In this case, early postoperative CT imaging did not show anastomosis stenosis but the aortogram taken a year after the surgery showed significant stenosis. This also suggests that felts can invert gradually. However, there is possibility that the CT failed to reveal the stenosis. Clinical suspicion is very important in diagnosing this complication. Important clinical clues are bruit, ejection murmur,
Fig. 1. CT taken two days after the surgery. No significant stenosis at the distal anastomosis site.
Fig. 2. Aortogram taken one year after surgery. Narrowing of the aorta anastomosis site.
Fig. 3. Inverted inner felt (arrows indicate the most significant inversion). (A) Operative field after the aorta transsection. (B) Resected felt strips. (C) Schematic view.
Kang H, et al. • Hemolytic Anemia Caused by an Inverted Inner Felt after Bentall Operation dyspnea and dizziness. Laboratory findings, including anemia and elevated levels of lactate dehydrogenase, reticulocytes and schistocytes, are compatible with hemolysis (5). Helpful imaging studies for diagnosis include CT, MRI, echocardiography and aortography. Transesophageal echocardiography and MRI have been reported as effective tools to detect this complication in some studies (5, 8, 9). Felt strips that are too wide should be avoided to prevent this complication. Narrowing the anastomosis by excessively tightening the purse string sutures with felt reinforcement should also be avoided. In this case, we treated this complication successfully with surgical revision. During the reoperation, we found that the inner felt was too stiff to be treated with endovascular intervention such as stent insertion. In the previous papers, all authors treated this complication with surgical revision, too (3, 5, 6). However, we assume that this complication might be treated with stent insertion when this complication happens in very early postoperative period before the inner felt strip becomes too stiff. In summary, surgeons should keep in mind that inner felts used for reinforcement might gradually become inverted and cause clinically significant hemolysis. Clinical suspicion, laboratory findings and imaging studies are important for appropriate diagnosis. Attention should be paid to avoid using excessively wide felt strips and/or excessively tight purse string sutures. Once diagnosed, this complication should be corrected surgically.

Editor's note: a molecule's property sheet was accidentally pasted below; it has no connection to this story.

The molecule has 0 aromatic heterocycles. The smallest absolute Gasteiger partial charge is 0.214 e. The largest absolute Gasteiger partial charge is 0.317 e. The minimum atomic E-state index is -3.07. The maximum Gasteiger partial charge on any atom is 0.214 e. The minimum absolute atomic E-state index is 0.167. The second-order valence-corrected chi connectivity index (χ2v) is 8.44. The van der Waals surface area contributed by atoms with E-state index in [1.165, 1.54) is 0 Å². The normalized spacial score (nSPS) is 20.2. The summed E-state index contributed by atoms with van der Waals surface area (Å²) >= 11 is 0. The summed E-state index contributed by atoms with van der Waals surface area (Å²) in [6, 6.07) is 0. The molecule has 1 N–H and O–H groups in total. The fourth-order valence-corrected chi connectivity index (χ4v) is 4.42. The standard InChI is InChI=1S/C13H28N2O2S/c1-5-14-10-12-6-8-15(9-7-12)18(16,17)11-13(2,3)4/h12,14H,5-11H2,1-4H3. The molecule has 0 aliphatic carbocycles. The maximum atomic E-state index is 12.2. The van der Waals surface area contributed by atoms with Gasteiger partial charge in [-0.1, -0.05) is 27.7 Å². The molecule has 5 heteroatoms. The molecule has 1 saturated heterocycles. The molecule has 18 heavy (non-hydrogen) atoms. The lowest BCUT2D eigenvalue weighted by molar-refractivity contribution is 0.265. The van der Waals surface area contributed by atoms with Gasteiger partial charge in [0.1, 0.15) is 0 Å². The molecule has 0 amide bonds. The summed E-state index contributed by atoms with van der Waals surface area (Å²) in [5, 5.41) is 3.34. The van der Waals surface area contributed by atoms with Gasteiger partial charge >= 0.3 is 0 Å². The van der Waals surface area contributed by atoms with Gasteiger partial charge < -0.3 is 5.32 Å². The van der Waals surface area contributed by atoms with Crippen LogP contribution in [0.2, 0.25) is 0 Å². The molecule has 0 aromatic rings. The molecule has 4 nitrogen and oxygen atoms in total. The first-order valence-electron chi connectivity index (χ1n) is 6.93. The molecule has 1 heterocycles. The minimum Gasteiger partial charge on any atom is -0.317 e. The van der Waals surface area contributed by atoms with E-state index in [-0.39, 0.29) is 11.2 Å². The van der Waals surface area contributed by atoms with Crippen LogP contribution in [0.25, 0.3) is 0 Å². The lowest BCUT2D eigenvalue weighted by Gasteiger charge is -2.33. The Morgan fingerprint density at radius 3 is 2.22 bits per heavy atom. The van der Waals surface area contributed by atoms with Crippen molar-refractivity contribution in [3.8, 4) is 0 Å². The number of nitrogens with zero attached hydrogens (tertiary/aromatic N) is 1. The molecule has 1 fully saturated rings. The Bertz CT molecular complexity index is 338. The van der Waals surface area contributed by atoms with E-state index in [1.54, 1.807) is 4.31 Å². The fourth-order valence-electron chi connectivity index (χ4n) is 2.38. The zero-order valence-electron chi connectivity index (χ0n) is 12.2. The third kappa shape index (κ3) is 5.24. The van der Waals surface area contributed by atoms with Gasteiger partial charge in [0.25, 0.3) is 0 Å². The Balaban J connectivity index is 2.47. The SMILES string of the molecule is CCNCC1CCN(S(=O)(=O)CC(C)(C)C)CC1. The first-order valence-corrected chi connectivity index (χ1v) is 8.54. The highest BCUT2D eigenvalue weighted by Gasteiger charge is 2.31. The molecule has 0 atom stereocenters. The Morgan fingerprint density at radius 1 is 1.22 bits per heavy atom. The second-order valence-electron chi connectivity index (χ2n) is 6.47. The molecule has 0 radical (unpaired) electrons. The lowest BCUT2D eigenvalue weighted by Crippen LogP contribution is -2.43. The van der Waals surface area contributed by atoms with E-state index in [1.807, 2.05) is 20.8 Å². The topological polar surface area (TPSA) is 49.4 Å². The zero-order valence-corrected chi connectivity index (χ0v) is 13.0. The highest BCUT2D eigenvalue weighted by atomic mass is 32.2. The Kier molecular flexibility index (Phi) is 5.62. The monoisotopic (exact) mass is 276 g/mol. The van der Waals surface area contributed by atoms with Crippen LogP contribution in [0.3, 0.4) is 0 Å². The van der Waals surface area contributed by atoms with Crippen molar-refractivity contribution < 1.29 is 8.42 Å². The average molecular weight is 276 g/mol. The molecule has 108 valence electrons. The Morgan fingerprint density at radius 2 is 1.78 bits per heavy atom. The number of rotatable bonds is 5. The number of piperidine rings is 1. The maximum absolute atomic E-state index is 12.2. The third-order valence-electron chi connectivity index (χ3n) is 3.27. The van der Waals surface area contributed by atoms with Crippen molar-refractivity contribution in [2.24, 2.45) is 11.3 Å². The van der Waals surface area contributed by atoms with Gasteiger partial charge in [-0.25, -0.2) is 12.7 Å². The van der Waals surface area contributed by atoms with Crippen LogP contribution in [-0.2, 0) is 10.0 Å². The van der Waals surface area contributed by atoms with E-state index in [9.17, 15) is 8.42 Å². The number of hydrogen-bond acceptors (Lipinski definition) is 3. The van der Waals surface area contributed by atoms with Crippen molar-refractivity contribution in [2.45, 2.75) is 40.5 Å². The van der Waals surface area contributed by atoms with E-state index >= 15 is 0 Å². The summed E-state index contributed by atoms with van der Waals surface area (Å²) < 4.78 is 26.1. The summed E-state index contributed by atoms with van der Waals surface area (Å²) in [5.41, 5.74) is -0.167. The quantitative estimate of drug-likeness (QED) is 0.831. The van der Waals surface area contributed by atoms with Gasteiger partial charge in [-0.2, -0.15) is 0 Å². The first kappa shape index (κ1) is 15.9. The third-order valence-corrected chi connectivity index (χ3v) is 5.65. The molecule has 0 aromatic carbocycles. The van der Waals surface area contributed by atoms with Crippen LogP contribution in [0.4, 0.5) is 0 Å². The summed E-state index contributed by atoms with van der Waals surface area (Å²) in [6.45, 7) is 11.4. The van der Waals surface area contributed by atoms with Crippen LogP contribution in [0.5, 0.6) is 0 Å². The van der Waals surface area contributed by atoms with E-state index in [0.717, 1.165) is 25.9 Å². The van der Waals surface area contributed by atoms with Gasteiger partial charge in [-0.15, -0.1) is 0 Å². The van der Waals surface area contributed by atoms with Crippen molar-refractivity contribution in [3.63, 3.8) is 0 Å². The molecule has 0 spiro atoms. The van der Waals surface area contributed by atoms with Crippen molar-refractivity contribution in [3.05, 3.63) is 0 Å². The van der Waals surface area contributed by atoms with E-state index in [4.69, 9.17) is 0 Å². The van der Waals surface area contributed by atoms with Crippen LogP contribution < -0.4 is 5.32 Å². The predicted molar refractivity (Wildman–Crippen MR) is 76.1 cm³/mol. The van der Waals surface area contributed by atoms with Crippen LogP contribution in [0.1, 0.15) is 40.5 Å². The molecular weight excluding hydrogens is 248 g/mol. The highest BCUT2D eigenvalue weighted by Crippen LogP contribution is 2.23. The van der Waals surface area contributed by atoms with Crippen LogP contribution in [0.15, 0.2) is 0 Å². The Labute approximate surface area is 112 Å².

REFERENCES 1. Bedetti CD, Siewers RD, Dunsford HA. Teflon felt embolism of coronary arteries after cardiac surgery: a case report. Am Heart J 1978; 96: 802-5. 2. Sogawa M, Moro H, Namura O, Ishiyama T, Hayashi J. Thrombus on the intraluminal felt strip: a possible cause of postoperative stroke. Jpn J Thorac Cardiovasc Surg 2001; 49: 333-5. 3. Hata M, Yoshitake I, Wakui S, Unosawa S, Hata H, Shiono M. Postoperative early hemolytic anemia due to inverted teflon felt strip after emergency repair for type A dissection. Thorac Cardiovasc Surg 2011; 60: 482-4. 4. Izumi S, Tano K, Horike K, Kaihotsu N. Repeat surgery for hemolysis 6 years after replacement of the ascending aorta for acute aortic dissection. Jpn J Thorac Cardiovasc Surg 2003; 51: 459-61. 5. Nakamura Y, Ogino H, Matsuda H, Minatoya K, Sasaki H, Kitamura S. Hemolytic anemia after operation for aortic dissection using teflon felt strips. Ann Thorac Surg 2008; 85: 1784-7. 6. Shingu Y, Aoki H, Ebuoka N, Eya K, Takigami K, Oba J, Chiba K, Fukuhara T. A surgical case for hemolytic anemia after ascending and total arch replacement. Ann Thorac Cardiovasc Surg 2005; 11: 416-8. 7. Luzzatto L. Hemolytic anemias and anemia due to acute blood loss. In: Longo D, Fauci A, Kasper D, Hauser S, Jameson J, Loscalzo J, editors. Harrison’s principle of internal medicine. 18th ed. New York: McGraw-Hill, 2012, p872-86. 8. Cesare ED, Giordano AV, Cerone G, De Remigis F, Deusanio G, Masciocchi C. Comparative evaluation of TEE, conventional MRI and contrast-enhanced 3D breath-hold MRA in the post-operative follow-up of dissecting aneurysms. Int J Card Imaging 2000; 16: 135-47. 9. García A, Ferreirós J, Santamaría M, Bustos A, Abades JL, Santamaría N. MR angiographic evaluation of complications in surgically treated type A aortic dissection. Radiographics 2006; 26: 981-92.